|Stories of Bastar Travel||.|
Arrival in the Gond Forest
by K. L. Kamat
As soon as I arrived in Chindwara (locally pronounced Chhin-dwada), it rained continuously for six days. After a short lull, I stepped outside to acclimatize myself with surroundings. The Adivasis (natives, or tribals) greeted me with a "Jairamjiki (Hail the Lord) ". One Aheera (shepherd) asked me if I was going to visit my fields. It was obvious that everyone that lived in the town was a farmer. I couldn't walk too far in the muddy water and took a rest on a big boulder. A Gonda elder walked towards me slowly. He was holding a stick in one hand and a bag in another. He had worn dothi, a red rumal and a mustache that resembled that of a sea-lion. He had a shirt with about ten secret pockets. His attractive personality was very photogenic. He passed by me and then, as if remembered something came back and sat next to me.
© K. L. Kamat
"It's been raining as if a dam has been broken in the heavens. This is not good for the newly planted plants. If the king of rains waits one week, it will be very good." As he spoke, his hands mechanically pulled out a bag and made himself a hand-rolled cigarette (beedi) and lit it. Then he puffed a couple of strokes of pure joy. He used flint stone as a lighter and I told him that I admired his skills. "This is no big deal Babuji. The Adivasis can produce Agni (Hindu god of fire) just by rubbing bamboo sticks," he explained. Meanwhile he had to relight the cigarette, and flint stone did not cooperate; he tried many times without complaints or regrets.
The old man continued, "You are an educated man who knows the damage caused by the tobacco. That's why you don't use it. People like me have to have it. You are an educated man, and I have nothing to tell you, however, I will tell you a story of why farmers smoke. Once Lord Shiva was taking a walk with his lover. A farmer prayed to the God that the bullocks are not cooperating with him to plough the fields. Shiva pulled out handful of tobacco from his pocket (I wondered how the skin-clad Shiva could have a pocket..) and gave it to the farmer. The farmer had to cure the tobacco and smoke it, which took a couple of hours. When the farmer resumed ploughing, the bullocks were well-rested and started working again. The farmer spread the words and since then my family smokes tobacco as a continuation of a tradition."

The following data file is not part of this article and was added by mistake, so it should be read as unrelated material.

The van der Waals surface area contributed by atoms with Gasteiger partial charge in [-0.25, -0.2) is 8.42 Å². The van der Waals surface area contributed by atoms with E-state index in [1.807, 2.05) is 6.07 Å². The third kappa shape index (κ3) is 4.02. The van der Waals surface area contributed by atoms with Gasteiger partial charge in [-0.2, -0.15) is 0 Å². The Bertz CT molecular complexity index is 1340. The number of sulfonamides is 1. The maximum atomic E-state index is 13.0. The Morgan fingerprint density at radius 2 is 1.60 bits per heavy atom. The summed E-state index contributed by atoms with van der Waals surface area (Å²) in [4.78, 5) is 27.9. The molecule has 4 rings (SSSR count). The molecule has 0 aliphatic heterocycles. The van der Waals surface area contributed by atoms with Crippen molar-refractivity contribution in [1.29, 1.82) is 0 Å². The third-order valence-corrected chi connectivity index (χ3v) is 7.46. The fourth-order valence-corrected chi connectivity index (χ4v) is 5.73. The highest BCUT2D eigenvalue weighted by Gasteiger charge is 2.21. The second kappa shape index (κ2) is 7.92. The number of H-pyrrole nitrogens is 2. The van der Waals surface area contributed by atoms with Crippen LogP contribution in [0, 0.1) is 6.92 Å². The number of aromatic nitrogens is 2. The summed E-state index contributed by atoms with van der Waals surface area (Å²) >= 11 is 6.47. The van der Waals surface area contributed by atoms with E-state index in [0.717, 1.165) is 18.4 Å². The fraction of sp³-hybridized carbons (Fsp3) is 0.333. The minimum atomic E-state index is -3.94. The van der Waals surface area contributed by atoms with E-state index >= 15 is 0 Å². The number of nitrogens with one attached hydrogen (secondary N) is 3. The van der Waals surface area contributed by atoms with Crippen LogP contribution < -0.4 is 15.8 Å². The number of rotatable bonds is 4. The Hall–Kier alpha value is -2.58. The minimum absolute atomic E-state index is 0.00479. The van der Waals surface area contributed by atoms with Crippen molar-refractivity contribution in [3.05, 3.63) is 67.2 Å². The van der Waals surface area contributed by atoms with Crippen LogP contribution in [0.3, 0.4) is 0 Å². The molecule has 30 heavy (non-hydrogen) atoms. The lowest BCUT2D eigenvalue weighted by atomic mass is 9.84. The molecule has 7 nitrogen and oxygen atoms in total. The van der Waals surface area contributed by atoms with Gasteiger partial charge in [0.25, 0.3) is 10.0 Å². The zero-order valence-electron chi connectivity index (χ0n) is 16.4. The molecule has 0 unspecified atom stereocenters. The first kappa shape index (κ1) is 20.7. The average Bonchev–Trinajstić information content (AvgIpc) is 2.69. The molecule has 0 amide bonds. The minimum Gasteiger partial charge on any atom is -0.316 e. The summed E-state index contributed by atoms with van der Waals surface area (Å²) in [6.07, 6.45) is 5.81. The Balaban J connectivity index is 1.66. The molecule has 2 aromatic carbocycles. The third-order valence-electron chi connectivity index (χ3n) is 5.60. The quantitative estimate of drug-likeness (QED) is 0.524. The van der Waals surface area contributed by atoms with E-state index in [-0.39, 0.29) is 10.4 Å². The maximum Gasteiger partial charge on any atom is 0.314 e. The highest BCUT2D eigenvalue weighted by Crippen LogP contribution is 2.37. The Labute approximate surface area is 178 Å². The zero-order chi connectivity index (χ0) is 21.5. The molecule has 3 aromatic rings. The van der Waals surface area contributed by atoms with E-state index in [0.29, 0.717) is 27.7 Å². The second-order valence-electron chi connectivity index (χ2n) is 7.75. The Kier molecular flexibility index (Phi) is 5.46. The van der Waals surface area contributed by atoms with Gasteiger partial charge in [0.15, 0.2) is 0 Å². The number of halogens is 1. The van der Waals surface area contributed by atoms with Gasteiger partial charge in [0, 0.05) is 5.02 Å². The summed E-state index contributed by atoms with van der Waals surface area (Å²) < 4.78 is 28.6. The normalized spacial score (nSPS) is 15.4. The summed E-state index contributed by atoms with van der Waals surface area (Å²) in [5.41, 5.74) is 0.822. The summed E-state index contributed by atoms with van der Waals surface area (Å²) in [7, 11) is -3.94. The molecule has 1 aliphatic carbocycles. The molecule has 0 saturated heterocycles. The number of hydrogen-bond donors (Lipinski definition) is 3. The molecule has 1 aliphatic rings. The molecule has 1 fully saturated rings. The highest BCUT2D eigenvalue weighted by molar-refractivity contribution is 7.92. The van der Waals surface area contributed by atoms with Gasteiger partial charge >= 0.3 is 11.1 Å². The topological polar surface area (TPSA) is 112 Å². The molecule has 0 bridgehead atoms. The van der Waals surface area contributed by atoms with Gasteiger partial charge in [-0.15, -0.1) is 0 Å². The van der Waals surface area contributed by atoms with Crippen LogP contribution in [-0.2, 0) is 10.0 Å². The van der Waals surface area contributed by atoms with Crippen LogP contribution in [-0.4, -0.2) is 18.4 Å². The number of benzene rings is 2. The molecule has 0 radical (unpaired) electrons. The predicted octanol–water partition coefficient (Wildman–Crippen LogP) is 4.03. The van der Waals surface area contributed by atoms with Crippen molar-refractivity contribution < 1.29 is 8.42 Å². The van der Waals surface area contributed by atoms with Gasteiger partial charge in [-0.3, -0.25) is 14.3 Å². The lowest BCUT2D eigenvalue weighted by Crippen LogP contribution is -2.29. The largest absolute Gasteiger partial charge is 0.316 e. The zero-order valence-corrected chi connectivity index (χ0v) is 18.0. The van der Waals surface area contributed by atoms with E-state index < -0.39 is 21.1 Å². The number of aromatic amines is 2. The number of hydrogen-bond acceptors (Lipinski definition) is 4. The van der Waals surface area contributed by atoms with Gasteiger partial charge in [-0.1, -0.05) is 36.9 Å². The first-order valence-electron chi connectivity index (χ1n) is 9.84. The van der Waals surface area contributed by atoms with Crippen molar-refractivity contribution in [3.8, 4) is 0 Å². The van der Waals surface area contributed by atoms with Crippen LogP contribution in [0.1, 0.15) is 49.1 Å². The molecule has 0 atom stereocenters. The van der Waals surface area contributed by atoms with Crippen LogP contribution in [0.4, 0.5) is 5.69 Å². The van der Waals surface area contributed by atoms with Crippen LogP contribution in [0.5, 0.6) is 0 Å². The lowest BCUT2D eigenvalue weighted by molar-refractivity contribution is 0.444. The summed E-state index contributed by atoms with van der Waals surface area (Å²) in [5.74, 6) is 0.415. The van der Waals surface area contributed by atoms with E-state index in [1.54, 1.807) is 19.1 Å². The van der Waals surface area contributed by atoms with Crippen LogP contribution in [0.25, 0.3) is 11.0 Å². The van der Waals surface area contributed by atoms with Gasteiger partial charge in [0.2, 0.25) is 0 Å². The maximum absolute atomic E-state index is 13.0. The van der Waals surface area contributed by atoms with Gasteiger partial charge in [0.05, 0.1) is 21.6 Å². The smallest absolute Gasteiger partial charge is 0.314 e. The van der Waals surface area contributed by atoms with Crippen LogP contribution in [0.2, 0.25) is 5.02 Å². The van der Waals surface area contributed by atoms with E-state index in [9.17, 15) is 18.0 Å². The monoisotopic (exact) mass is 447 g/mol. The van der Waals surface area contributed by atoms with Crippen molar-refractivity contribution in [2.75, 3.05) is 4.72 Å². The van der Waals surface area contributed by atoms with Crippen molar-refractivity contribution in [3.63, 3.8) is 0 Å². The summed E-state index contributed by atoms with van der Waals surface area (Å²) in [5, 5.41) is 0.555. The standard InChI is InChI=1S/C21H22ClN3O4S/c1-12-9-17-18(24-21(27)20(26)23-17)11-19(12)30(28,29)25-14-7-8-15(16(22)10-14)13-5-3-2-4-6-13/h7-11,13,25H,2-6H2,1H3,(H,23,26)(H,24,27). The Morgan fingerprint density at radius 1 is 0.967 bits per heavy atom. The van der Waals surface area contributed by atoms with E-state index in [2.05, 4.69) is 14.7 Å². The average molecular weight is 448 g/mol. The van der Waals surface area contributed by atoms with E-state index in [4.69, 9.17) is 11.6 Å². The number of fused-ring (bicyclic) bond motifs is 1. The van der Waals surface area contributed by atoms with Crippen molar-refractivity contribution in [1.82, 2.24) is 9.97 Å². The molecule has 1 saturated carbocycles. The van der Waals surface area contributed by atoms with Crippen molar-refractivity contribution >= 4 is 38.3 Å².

Remembering his boyhood, the man said "when I was young, nobody cared for tobacco. One Kaas (1/16 of a Rupee) could buy you two handfuls of tobacco. Today even if you spend one Rupee, you can't get a handful. The tobacco has lost power. In those days one beedi made me dizzy. These days I don't get a cough even after a bundle. They rip us off in three ways. When I asked them to roll cigarettes, they steal the tobacco. They steal the beedis and then they charge me for the labor. The times have changed now. Those days I could go anywhere at anytime. These days I have to hide money in secret pockets. The times of Kalki (an avatar of Lord Vishnu) have arrived!"
"Are these fields yours?" he asked pointing towards the farms behind us. "Here you have not started sowing yet. In the previous village, they've finished it... It's difficult to walk in this muddy water. My stick helped me from falling twice. It also helps as a weapon against thieves... I've been walking for six hours. I sat because I saw you. I still have a long way to go. You'd also better go; it's going to rain again." and he left. I didn't know where he came from nor did I know where he was going, but his shape, sharp features, and his talk still remains with me. I went home, and it poured again. I thought of the old man and his situation.
The Gonds live in tiny villages. Early in the morning they go to nearby townships, work the entire day and return home in the night with purchases. They walk home talking about politics and checking to see if they got a good deal with the merchandise. If they have to transport a large quantities, they use a cart belonging to the Mahabharat period! Once one of bullocks pulling the cart was a muscular bull and other was a tiny baby. The riders had a hard time maintaining the balance. These villagers have the habits of greeting of one and everybody with "Jairamjiki." The wealthy ones ride a horse. The Gond women always walk in teams. They have muscular and well built bodies as if carved out of black marble. They wear saris of red, blue, green extending to nine yards. They wear a lot of jewelry mostly made of silver, and other cheap metals.
Wealthy Gond families use bullock carts when traveling to city. They tie bamboo carpets in an arch to protect from the sun. They decorate the carts with animal motifs. They have wooden grills around the cart to prevent goods and people from falling. It is typical that the Gond man walks beside the bullock cart as a cart-guard. When the bullocks get tired, they rest them under a tree, share the food and resume the journey.
The young ones also wear the same attire as the elders. It's funny to see infant girls in sarees (see: Sarees). The girls and boys mix freely and hang out together. When they encounter a stranger, they pass them quietly and immediately burst into laughter making the strangers (me) uncomfortable.
Since Gond women work for paltry sums of money, they are popular workers in the towns. Washing dishes, cutting wood, and hauling goods are typical jobs they perform. Since they are simple and honest they do not require supervision. Many women are self-employed and carry grass and wood from forest and sell it in the marketplace. They also buy goods from towns on the way home. Typically they buy butter, mangos, and bananas. Just to sell goods worth four or five Rupees sometimes the women have to wait whole day. They are careful spenders and are often ignored by merchants.
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